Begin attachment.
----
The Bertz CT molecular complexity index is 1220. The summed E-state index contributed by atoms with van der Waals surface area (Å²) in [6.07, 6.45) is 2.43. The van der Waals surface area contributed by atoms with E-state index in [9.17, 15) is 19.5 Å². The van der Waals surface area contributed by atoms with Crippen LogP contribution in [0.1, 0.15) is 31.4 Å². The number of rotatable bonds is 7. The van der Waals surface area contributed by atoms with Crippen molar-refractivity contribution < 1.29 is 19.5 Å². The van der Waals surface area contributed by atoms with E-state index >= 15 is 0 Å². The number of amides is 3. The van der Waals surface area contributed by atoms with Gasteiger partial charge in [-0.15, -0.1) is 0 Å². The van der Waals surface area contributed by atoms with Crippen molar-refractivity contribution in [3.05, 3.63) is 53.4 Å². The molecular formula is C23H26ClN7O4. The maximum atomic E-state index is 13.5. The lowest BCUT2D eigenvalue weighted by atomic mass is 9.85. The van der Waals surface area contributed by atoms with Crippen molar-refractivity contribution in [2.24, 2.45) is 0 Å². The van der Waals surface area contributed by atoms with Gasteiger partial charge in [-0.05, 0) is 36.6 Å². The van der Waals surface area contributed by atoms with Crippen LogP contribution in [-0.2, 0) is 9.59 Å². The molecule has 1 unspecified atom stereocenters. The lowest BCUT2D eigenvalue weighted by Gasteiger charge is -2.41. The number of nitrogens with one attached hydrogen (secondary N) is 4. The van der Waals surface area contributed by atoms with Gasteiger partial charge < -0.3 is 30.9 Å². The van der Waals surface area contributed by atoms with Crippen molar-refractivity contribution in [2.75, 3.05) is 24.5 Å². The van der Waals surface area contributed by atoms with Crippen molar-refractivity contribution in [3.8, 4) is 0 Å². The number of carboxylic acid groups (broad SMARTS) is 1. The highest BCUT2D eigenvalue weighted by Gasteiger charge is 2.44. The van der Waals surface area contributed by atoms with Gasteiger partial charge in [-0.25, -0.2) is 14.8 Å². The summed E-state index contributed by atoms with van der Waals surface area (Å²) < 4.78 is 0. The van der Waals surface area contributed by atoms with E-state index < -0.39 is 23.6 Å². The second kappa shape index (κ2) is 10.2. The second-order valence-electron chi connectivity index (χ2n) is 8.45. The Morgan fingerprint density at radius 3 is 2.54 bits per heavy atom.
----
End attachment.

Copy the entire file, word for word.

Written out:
The Bertz CT molecular complexity index is 1220. The summed E-state index contributed by atoms with van der Waals surface area (Å²) in [6.07, 6.45) is 2.43. The van der Waals surface area contributed by atoms with E-state index in [9.17, 15) is 19.5 Å². The van der Waals surface area contributed by atoms with Crippen LogP contribution in [0.1, 0.15) is 31.4 Å². The number of rotatable bonds is 7. The van der Waals surface area contributed by atoms with Crippen molar-refractivity contribution < 1.29 is 19.5 Å². The van der Waals surface area contributed by atoms with E-state index >= 15 is 0 Å². The number of amides is 3. The van der Waals surface area contributed by atoms with Gasteiger partial charge in [-0.15, -0.1) is 0 Å². The van der Waals surface area contributed by atoms with Crippen molar-refractivity contribution in [3.05, 3.63) is 53.4 Å². The molecular formula is C23H26ClN7O4. The maximum atomic E-state index is 13.5. The lowest BCUT2D eigenvalue weighted by atomic mass is 9.85. The van der Waals surface area contributed by atoms with Crippen molar-refractivity contribution in [2.24, 2.45) is 0 Å². The van der Waals surface area contributed by atoms with Gasteiger partial charge in [-0.05, 0) is 36.6 Å². The van der Waals surface area contributed by atoms with Crippen LogP contribution in [-0.2, 0) is 9.59 Å². The molecule has 1 unspecified atom stereocenters. The lowest BCUT2D eigenvalue weighted by Gasteiger charge is -2.41. The number of nitrogens with one attached hydrogen (secondary N) is 4. The van der Waals surface area contributed by atoms with Gasteiger partial charge < -0.3 is 30.9 Å². The van der Waals surface area contributed by atoms with Crippen molar-refractivity contribution in [2.75, 3.05) is 24.5 Å². The van der Waals surface area contributed by atoms with Crippen molar-refractivity contribution in [3.8, 4) is 0 Å². The number of carboxylic acid groups (broad SMARTS) is 1. The highest BCUT2D eigenvalue weighted by Gasteiger charge is 2.44. The van der Waals surface area contributed by atoms with Gasteiger partial charge in [-0.25, -0.2) is 14.8 Å². The summed E-state index contributed by atoms with van der Waals surface area (Å²) < 4.78 is 0. The van der Waals surface area contributed by atoms with E-state index < -0.39 is 23.6 Å². The second kappa shape index (κ2) is 10.2. The second-order valence-electron chi connectivity index (χ2n) is 8.45. The Morgan fingerprint density at radius 3 is 2.54 bits per heavy atom.